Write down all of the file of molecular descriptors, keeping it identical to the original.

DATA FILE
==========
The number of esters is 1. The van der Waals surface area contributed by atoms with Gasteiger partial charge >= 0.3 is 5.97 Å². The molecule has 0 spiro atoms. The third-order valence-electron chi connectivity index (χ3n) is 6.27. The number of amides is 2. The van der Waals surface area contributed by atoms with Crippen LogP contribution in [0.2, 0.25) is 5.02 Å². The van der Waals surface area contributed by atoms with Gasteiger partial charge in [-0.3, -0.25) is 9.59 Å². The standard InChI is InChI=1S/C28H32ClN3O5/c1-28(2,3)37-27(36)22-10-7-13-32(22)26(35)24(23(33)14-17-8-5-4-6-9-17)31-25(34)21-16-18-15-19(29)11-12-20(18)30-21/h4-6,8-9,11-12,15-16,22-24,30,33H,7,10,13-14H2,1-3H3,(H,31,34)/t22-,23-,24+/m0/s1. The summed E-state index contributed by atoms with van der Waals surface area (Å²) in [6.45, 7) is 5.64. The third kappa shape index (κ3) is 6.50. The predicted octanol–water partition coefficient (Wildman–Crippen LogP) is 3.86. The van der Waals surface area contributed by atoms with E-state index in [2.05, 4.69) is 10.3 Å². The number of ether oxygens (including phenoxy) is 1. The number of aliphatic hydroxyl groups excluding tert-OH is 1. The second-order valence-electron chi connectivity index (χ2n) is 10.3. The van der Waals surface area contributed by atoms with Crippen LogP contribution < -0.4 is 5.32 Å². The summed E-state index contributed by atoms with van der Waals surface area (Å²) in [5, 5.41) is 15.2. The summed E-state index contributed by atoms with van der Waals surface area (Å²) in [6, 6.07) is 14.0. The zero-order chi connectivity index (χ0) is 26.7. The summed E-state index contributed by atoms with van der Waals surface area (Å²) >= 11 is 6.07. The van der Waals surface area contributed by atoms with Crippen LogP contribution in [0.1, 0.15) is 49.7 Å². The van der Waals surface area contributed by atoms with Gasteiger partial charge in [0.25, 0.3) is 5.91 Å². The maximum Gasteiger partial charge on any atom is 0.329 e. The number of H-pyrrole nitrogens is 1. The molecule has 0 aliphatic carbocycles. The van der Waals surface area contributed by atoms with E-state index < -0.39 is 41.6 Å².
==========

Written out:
The number of esters is 1. The van der Waals surface area contributed by atoms with Gasteiger partial charge >= 0.3 is 5.97 Å². The molecule has 0 spiro atoms. The third-order valence-electron chi connectivity index (χ3n) is 6.27. The number of amides is 2. The van der Waals surface area contributed by atoms with Crippen LogP contribution in [0.2, 0.25) is 5.02 Å². The van der Waals surface area contributed by atoms with Gasteiger partial charge in [-0.3, -0.25) is 9.59 Å². The standard InChI is InChI=1S/C28H32ClN3O5/c1-28(2,3)37-27(36)22-10-7-13-32(22)26(35)24(23(33)14-17-8-5-4-6-9-17)31-25(34)21-16-18-15-19(29)11-12-20(18)30-21/h4-6,8-9,11-12,15-16,22-24,30,33H,7,10,13-14H2,1-3H3,(H,31,34)/t22-,23-,24+/m0/s1. The summed E-state index contributed by atoms with van der Waals surface area (Å²) in [6.45, 7) is 5.64. The third kappa shape index (κ3) is 6.50. The predicted octanol–water partition coefficient (Wildman–Crippen LogP) is 3.86. The van der Waals surface area contributed by atoms with E-state index in [2.05, 4.69) is 10.3 Å². The number of ether oxygens (including phenoxy) is 1. The number of aliphatic hydroxyl groups excluding tert-OH is 1. The second-order valence-electron chi connectivity index (χ2n) is 10.3. The van der Waals surface area contributed by atoms with Crippen LogP contribution < -0.4 is 5.32 Å². The summed E-state index contributed by atoms with van der Waals surface area (Å²) in [5, 5.41) is 15.2. The summed E-state index contributed by atoms with van der Waals surface area (Å²) in [6, 6.07) is 14.0. The zero-order chi connectivity index (χ0) is 26.7. The summed E-state index contributed by atoms with van der Waals surface area (Å²) >= 11 is 6.07. The van der Waals surface area contributed by atoms with Crippen LogP contribution in [0.1, 0.15) is 49.7 Å². The van der Waals surface area contributed by atoms with Gasteiger partial charge in [0.25, 0.3) is 5.91 Å². The maximum Gasteiger partial charge on any atom is 0.329 e. The number of H-pyrrole nitrogens is 1. The molecule has 0 aliphatic carbocycles. The van der Waals surface area contributed by atoms with E-state index < -0.39 is 41.6 Å².